ERDLING - HELHEIM
Reviewer Score: 8 out of 10
NEW GERMAN PAGANISM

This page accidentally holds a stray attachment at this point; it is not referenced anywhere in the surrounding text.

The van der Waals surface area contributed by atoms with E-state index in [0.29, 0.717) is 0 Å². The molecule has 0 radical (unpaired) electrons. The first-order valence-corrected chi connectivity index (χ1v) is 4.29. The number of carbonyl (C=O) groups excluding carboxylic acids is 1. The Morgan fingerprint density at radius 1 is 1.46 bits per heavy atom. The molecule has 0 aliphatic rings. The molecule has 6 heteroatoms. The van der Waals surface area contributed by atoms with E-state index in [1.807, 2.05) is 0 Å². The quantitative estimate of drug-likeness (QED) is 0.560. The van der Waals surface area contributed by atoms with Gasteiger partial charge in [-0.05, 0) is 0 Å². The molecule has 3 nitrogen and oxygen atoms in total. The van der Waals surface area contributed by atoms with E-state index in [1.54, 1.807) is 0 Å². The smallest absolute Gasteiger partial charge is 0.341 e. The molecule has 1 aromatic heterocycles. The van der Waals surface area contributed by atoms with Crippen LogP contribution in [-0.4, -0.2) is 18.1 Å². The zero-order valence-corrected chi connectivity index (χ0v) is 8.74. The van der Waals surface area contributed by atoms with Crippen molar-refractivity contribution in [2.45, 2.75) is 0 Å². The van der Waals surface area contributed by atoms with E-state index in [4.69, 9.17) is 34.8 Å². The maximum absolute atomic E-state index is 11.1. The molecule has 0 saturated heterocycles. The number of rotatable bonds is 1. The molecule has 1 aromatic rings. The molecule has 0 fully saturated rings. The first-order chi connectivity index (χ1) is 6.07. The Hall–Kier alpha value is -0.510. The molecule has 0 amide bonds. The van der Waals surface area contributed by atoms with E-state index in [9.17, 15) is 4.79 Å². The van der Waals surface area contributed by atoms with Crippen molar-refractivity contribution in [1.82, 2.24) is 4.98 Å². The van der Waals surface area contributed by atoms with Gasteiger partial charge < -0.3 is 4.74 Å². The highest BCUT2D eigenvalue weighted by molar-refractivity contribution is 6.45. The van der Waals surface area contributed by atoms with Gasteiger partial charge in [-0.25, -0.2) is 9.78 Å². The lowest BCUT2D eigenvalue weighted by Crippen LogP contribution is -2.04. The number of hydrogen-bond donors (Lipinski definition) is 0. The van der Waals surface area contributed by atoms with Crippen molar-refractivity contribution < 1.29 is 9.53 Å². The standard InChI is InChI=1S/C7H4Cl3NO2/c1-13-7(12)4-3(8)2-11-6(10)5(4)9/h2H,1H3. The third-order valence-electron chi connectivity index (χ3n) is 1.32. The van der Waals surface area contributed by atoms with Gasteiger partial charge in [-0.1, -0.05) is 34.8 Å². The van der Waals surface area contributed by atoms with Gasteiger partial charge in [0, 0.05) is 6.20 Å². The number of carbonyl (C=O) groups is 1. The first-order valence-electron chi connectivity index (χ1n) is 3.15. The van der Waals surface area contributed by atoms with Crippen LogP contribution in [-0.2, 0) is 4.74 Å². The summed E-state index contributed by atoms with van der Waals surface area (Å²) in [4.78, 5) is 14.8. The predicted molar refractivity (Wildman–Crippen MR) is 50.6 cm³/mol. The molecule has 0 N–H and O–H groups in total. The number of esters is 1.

It seems to me that I will not go wrong if I call Erdling one of the fastest growing bands on the modern NDH scene. 7 years have passed since the time when Neill Freiwald and Niklas Kahl, the former guitarist and drummer of Stahlmann, respectively, left the “steel ones” and formed the “earth dwellers”, and the band is already releasing their 5th album. And these are not 5 records stamped in someone's image and likeness, but a real path of creative search. If you listen to Erdling's works in chronological order, it will become clear that, being within the framework of its concept, the band with each release somehow improved its sound, honed its style and tried to bring something original to the genre. Of course, this did not always work out, but step by step Erdling still managed to create its own identity. And in this regard the previous record of the band called “Yggdrasil” can be called as the turning point. Erdling's sound became noticeably heavier on it. The changes also affected Neill's vocal manner, who started to use elements of extreme vocals in his parts more often, rhythm sections that became more intense and somewhat characteristic even for thrash metal, guitar parts and production in general. At the same time, the general concept of Erdling as an NDH-band remained solid, but by introducing elements of other genres, the “earth dwellers” managed to make their sound unique. The album featured guest appearances by Robse Dahn (Equilibrium) and Chris Pohl (Blutengel) and was produced by Chris Harms (Lord of the Lost). By the way, one of the founders of Erdling, Niklas Kahl, joined Lord of the Lost after he left the band after the release of its second album. “Yggdrasil” is by far the band's best album. And now, a year later, the band presents the ideological continuation of this record - the album called “Helheim”. Actually, the fact that the band would continue to move in the direction set by “Yggdrasil” became evident after the announcement of the title of the new work and the release of its cover. But where the pagan motives have led the “earth dwellers” this time, we will understand below.